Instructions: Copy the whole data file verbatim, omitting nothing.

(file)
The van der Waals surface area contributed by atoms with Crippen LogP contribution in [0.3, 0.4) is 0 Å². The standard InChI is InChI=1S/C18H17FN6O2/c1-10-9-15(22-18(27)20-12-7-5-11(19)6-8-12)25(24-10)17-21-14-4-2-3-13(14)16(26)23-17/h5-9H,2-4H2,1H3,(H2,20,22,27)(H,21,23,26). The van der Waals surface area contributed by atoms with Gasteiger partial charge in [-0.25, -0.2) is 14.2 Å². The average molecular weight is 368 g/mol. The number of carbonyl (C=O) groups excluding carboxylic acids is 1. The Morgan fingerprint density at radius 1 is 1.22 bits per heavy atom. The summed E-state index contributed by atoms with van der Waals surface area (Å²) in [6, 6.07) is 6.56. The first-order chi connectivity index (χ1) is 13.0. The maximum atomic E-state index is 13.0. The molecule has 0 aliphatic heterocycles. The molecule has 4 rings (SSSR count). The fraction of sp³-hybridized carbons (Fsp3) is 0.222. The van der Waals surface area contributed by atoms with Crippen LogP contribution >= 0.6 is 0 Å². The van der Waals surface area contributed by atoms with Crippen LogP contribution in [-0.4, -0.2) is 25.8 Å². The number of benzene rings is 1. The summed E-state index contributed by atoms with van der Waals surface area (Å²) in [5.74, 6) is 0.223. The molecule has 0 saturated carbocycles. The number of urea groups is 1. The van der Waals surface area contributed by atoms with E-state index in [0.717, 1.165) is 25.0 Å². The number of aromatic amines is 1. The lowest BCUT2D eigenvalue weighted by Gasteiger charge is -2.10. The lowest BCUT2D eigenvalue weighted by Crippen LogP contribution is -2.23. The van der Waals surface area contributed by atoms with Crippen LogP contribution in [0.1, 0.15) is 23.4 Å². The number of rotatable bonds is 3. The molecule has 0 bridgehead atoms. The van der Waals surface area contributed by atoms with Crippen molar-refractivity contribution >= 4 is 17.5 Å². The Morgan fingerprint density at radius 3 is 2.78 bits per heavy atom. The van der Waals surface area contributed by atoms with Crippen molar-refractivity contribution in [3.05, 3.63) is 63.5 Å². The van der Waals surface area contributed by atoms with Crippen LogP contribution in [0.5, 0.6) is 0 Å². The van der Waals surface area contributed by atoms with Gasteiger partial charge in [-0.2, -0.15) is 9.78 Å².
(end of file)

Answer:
The van der Waals surface area contributed by atoms with Crippen LogP contribution in [0.3, 0.4) is 0 Å². The standard InChI is InChI=1S/C18H17FN6O2/c1-10-9-15(22-18(27)20-12-7-5-11(19)6-8-12)25(24-10)17-21-14-4-2-3-13(14)16(26)23-17/h5-9H,2-4H2,1H3,(H2,20,22,27)(H,21,23,26). The van der Waals surface area contributed by atoms with Gasteiger partial charge in [-0.25, -0.2) is 14.2 Å². The average molecular weight is 368 g/mol. The number of carbonyl (C=O) groups excluding carboxylic acids is 1. The Morgan fingerprint density at radius 1 is 1.22 bits per heavy atom. The summed E-state index contributed by atoms with van der Waals surface area (Å²) in [6, 6.07) is 6.56. The first-order chi connectivity index (χ1) is 13.0. The maximum atomic E-state index is 13.0. The molecule has 0 aliphatic heterocycles. The molecule has 4 rings (SSSR count). The fraction of sp³-hybridized carbons (Fsp3) is 0.222. The van der Waals surface area contributed by atoms with Crippen LogP contribution >= 0.6 is 0 Å². The van der Waals surface area contributed by atoms with Crippen LogP contribution in [-0.4, -0.2) is 25.8 Å². The number of benzene rings is 1. The summed E-state index contributed by atoms with van der Waals surface area (Å²) in [5.74, 6) is 0.223. The molecule has 0 saturated carbocycles. The number of urea groups is 1. The van der Waals surface area contributed by atoms with E-state index in [0.717, 1.165) is 25.0 Å². The number of aromatic amines is 1. The lowest BCUT2D eigenvalue weighted by Gasteiger charge is -2.10. The lowest BCUT2D eigenvalue weighted by Crippen LogP contribution is -2.23. The van der Waals surface area contributed by atoms with Crippen LogP contribution in [0.1, 0.15) is 23.4 Å². The number of rotatable bonds is 3. The molecule has 0 bridgehead atoms. The van der Waals surface area contributed by atoms with Crippen molar-refractivity contribution >= 4 is 17.5 Å². The Morgan fingerprint density at radius 3 is 2.78 bits per heavy atom. The van der Waals surface area contributed by atoms with Crippen molar-refractivity contribution in [3.05, 3.63) is 63.5 Å². The van der Waals surface area contributed by atoms with Crippen LogP contribution in [0.5, 0.6) is 0 Å². The van der Waals surface area contributed by atoms with Gasteiger partial charge in [-0.2, -0.15) is 9.78 Å².